Trimming the Wick

You remember from chapter 25 of Exodus that there were mentioned some tongs and snuffdishes. They, too, were made of pure gold. The tongs were for trimming the wick which was placed in the oil in the lamp. The snuffdishes were to contain the charred part of the wick which was snuffed off. Whenever the tongs were used to snuff the wick, the lamp burned more brightly. If the tongs were not used, the lamp eventually went out.

Keep in mind that oil is a type of the Holy Spirit. There was nothing wrong with the oil, but there could be something wrong with the wick through which the oil operated. The Holy Spirit is always able to operate through any believer who permits himself to be a channel through which the Holy Spirit can work. Sometimes, however, it is necessary for our High Priest, the Lord Jesus Christ, to use the tongs and the snuffdishes; it is necessary, sometimes, for Him to trim the wick. That is why difficult times sometimes come into your life and mine. Some of these difficult times come because God is trimming the wick. He wants the light to burn more brightly. Instead of our complaining, we should rejoice that the wick is being trimmed, that the light may shine more brightly. If we follow this teaching completely through the Word of God, we will find that if we do not respond to the treatment of the tongs and the snuffdish, God has to do something even more drastic.

Turn again to the book of Revelation, chapter 2, for another message to one of the seven churches. This one was to the church at Ephesus, the first church that was named. This church was in much better spiritual condition than the others, but it was beginning to grow cold, and that spiritual condition was described in verse 4:

Revelation 2

4Nevertheless I have somewhat against thee, because thou hast left thy first love.

Thou art leaving thy first love, the zeal and fervor that you originally had; you are growing cold.

This reminds us of the five wise and the five foolish virgins (Matthew 24). The foolish virgins cried out as they trimmed their wicks: “Give us of your oil, for our lamps are gone out”–literally, “our lamps are going out.” If you have the oil and you trim the wick, the lamp will not go out. If you do not trim the wick, the lamp does not fulfill its purpose.

Glance at verse 5 of Revelation, chapter 2. The ultimate penalty is all that remains:

Revelation 2

5Remember therefore from whence thou art fallen, and repent, and do the first works; or else I will come unto thee quickly, and will remove thy candlestick [lampstand] out of his place, except thou repent.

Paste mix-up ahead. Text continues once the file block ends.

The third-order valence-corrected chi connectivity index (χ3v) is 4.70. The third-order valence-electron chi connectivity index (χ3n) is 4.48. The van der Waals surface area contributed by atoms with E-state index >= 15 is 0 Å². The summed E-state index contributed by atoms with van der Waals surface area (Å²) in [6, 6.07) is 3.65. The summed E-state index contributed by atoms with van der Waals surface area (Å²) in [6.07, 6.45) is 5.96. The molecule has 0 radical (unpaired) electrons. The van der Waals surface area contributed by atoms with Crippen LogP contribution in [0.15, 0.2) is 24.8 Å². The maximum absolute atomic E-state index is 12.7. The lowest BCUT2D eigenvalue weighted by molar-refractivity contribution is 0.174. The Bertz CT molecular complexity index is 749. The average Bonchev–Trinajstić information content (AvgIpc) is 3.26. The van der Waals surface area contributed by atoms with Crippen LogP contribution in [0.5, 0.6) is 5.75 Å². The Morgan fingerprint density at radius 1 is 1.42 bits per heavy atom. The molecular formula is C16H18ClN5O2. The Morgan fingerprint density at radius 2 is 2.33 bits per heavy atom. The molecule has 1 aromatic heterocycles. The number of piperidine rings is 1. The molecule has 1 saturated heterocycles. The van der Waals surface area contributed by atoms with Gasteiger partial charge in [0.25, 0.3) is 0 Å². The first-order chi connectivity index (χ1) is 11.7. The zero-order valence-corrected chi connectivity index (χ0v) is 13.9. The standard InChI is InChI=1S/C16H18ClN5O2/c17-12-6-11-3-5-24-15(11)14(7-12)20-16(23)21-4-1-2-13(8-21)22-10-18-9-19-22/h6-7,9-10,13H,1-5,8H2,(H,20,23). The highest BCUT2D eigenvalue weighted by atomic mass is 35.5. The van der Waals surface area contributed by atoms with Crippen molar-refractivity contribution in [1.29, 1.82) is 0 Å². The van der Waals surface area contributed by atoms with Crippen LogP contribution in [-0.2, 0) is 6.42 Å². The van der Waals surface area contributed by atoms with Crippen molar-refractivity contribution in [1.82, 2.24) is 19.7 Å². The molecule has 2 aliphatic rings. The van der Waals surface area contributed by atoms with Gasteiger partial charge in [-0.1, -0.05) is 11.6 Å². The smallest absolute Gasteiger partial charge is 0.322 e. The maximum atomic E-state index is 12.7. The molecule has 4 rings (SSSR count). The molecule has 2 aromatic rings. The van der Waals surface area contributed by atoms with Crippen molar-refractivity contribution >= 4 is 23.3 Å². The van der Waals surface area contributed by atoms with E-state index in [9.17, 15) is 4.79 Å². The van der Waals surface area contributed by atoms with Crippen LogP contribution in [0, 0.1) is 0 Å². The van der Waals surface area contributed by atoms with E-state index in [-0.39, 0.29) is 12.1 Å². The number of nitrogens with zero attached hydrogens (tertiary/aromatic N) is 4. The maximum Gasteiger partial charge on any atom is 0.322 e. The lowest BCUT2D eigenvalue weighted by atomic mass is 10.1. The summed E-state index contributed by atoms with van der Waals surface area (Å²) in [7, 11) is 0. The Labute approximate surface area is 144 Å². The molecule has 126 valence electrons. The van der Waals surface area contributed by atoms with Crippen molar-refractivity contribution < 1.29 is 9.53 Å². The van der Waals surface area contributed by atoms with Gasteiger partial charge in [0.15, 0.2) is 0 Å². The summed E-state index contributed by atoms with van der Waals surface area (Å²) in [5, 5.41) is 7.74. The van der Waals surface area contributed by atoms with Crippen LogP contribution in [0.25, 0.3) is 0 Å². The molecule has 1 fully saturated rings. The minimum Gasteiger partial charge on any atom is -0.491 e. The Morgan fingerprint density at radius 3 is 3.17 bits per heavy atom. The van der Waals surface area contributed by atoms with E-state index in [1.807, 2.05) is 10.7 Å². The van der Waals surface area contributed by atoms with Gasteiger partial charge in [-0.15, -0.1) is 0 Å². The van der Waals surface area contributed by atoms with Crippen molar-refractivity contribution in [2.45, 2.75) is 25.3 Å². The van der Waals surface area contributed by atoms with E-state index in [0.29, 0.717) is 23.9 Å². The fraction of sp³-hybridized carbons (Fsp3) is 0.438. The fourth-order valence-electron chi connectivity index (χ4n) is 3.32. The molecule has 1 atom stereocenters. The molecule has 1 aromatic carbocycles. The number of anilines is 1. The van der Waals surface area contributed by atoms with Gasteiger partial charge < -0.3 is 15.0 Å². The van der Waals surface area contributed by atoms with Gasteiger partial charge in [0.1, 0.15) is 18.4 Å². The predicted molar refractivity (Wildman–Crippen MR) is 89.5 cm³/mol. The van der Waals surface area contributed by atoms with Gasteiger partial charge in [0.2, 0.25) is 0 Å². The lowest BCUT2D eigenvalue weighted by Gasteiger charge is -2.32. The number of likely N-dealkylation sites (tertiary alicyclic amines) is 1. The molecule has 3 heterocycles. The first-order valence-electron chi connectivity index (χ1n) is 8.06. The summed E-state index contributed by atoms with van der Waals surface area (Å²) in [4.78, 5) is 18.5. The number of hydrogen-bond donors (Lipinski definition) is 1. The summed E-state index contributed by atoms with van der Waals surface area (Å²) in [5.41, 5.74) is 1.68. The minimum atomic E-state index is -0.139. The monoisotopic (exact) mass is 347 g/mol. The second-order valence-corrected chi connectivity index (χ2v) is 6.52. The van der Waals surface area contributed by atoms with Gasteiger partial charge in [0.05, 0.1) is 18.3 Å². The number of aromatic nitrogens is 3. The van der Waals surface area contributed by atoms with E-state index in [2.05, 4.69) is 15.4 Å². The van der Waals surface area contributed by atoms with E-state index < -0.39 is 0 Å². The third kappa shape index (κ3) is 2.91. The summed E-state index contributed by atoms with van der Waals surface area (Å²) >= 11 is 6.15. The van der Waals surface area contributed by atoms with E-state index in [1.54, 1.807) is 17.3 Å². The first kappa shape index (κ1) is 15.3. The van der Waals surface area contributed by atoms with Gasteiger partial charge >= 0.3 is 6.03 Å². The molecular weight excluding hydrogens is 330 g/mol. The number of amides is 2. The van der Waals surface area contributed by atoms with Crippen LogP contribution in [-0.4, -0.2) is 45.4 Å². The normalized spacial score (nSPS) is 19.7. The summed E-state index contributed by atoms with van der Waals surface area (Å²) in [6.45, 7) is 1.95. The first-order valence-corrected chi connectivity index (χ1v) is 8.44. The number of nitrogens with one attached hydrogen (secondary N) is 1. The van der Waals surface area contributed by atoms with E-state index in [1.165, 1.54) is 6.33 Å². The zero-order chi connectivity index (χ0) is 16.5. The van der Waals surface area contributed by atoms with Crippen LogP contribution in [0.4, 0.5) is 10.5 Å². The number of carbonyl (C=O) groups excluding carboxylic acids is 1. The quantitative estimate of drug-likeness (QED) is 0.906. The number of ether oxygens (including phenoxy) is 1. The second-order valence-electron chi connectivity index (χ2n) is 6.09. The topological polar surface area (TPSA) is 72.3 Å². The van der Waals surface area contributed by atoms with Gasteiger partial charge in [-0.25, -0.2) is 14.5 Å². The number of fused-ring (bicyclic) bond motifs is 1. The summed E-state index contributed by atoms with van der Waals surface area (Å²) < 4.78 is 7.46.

What we are being taught here is that if we do not submit to the tongs and the snuffdish, eventually the lampstand itself will be removed.

Ministry of the Holy Spirit

Go back, please, to the book of Exodus, chapter 40, for another reference to the manner in which the lampstand was placed:

Exodus 40

24And he put the candlestick in the tent of the congregation, over against the table, on the side of the tabernacle southward.

When we were looking at this from a physical standpoint, we said that the candlestick was so placed in the room that the light of it shone on the table of shewbread which was across the room. When the priests ministered at the table of shewbread, there would be enough light that they could obtain the proper sustenance from the table; it was their source of food.

When we studied the significance of the table of shewbread, we found that it was symbolic of the Word of God which the Lord Jesus Christ had in mind when He said, “Man shall not live by bread alone, but by every word that proceedeth out of the mouth of God” (Matthew 4:4). We are reminded that the only way we will be able to get proper sustenance from the Word of God is to receive that sustenance through the ministry of the Holy Spirit. As the priest could not properly officiate at the table of shewbread without the aid of the seven branched-candlestick, you and I will not be able to feed properly upon the Word of God without the aid of the Holy Spirit.

The Bible stays of itself, “The natural man cannot understand the things of the Spirit of God, for they are spiritually discerned” (I Corinthians 2:14). We are heartily in favor of every effort toward modern translation that is true to the original text and that will help individuals to understand the Word of God. But all the translations in the world will not enable the individual to understand the Word of God if place is not given to the Holy Spirit. Turn, please, to chapter 14 of the Gospel of John. Among the last words of the Savior before He left the earth were these words:

John 14

15If ye love me, keep my commandments.
16And I will pray the Father, and he shall give you another Comforter, that he may abide with you for ever;

In this chapter the disciples were concerned because He was leaving them, and He said, “Don't be alarmed about it; after I go away I will send you another Comforter of the same kind.” The word “Comforter” is a translation of the Greek word paraklete , and it means “one who is called alongside to help”. “I have been here to help you,” the Lord said. “I am going away, but I will send you Someone else Who will be just like Me, and He will be here to help you.” In verse 17, the Lord Jesus identifies Him: